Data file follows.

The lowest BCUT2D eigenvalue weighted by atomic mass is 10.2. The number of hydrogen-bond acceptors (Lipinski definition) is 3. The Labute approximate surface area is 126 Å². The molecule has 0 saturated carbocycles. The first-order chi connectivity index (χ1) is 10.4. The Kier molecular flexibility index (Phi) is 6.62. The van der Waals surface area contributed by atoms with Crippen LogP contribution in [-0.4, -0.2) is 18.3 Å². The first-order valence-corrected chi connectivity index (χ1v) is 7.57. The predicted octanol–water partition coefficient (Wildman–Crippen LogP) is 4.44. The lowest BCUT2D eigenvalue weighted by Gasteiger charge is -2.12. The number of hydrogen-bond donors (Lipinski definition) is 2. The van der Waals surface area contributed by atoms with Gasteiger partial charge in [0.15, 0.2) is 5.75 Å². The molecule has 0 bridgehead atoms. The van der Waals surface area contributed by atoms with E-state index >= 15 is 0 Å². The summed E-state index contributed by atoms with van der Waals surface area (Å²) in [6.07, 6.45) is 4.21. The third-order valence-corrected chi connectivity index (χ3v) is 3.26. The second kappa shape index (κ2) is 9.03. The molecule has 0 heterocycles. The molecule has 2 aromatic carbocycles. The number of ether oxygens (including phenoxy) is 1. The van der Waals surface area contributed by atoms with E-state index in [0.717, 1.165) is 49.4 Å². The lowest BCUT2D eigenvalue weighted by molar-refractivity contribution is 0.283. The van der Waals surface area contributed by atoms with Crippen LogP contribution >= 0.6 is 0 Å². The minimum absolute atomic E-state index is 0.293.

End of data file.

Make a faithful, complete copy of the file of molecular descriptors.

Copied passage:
The lowest BCUT2D eigenvalue weighted by atomic mass is 10.2. The number of hydrogen-bond acceptors (Lipinski definition) is 3. The Labute approximate surface area is 126 Å². The molecule has 0 saturated carbocycles. The first-order chi connectivity index (χ1) is 10.4. The Kier molecular flexibility index (Phi) is 6.62. The van der Waals surface area contributed by atoms with Crippen LogP contribution in [-0.4, -0.2) is 18.3 Å². The first-order valence-corrected chi connectivity index (χ1v) is 7.57. The predicted octanol–water partition coefficient (Wildman–Crippen LogP) is 4.44. The lowest BCUT2D eigenvalue weighted by Gasteiger charge is -2.12. The number of hydrogen-bond donors (Lipinski definition) is 2. The van der Waals surface area contributed by atoms with Gasteiger partial charge in [0.15, 0.2) is 5.75 Å². The molecule has 0 bridgehead atoms. The van der Waals surface area contributed by atoms with E-state index >= 15 is 0 Å². The summed E-state index contributed by atoms with van der Waals surface area (Å²) in [6.07, 6.45) is 4.21. The third-order valence-corrected chi connectivity index (χ3v) is 3.26. The second kappa shape index (κ2) is 9.03. The molecule has 0 heterocycles. The molecule has 2 aromatic carbocycles. The number of ether oxygens (including phenoxy) is 1. The van der Waals surface area contributed by atoms with E-state index in [0.717, 1.165) is 49.4 Å². The lowest BCUT2D eigenvalue weighted by molar-refractivity contribution is 0.283. The van der Waals surface area contributed by atoms with Crippen LogP contribution >= 0.6 is 0 Å². The minimum absolute atomic E-state index is 0.293.